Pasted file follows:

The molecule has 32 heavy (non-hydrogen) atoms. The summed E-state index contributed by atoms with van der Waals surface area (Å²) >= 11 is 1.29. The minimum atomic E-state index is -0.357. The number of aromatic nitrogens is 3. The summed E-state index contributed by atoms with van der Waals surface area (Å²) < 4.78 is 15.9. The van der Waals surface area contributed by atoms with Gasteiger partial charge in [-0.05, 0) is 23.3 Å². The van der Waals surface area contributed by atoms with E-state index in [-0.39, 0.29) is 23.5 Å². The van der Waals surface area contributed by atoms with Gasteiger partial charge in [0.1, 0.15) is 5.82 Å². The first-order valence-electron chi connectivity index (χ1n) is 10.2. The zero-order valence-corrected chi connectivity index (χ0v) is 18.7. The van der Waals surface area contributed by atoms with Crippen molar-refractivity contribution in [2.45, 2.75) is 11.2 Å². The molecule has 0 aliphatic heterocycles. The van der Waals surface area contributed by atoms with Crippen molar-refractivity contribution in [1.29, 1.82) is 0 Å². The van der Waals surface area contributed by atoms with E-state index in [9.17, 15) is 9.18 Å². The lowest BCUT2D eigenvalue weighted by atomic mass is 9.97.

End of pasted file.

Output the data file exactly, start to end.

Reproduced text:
The molecule has 32 heavy (non-hydrogen) atoms. The summed E-state index contributed by atoms with van der Waals surface area (Å²) >= 11 is 1.29. The minimum atomic E-state index is -0.357. The number of aromatic nitrogens is 3. The summed E-state index contributed by atoms with van der Waals surface area (Å²) < 4.78 is 15.9. The van der Waals surface area contributed by atoms with Gasteiger partial charge in [-0.05, 0) is 23.3 Å². The van der Waals surface area contributed by atoms with E-state index in [-0.39, 0.29) is 23.5 Å². The van der Waals surface area contributed by atoms with Gasteiger partial charge in [0.1, 0.15) is 5.82 Å². The first-order valence-electron chi connectivity index (χ1n) is 10.2. The zero-order valence-corrected chi connectivity index (χ0v) is 18.7. The van der Waals surface area contributed by atoms with Crippen molar-refractivity contribution in [2.45, 2.75) is 11.2 Å². The molecule has 0 aliphatic heterocycles. The van der Waals surface area contributed by atoms with Crippen molar-refractivity contribution in [1.29, 1.82) is 0 Å². The van der Waals surface area contributed by atoms with E-state index in [9.17, 15) is 9.18 Å². The lowest BCUT2D eigenvalue weighted by atomic mass is 9.97.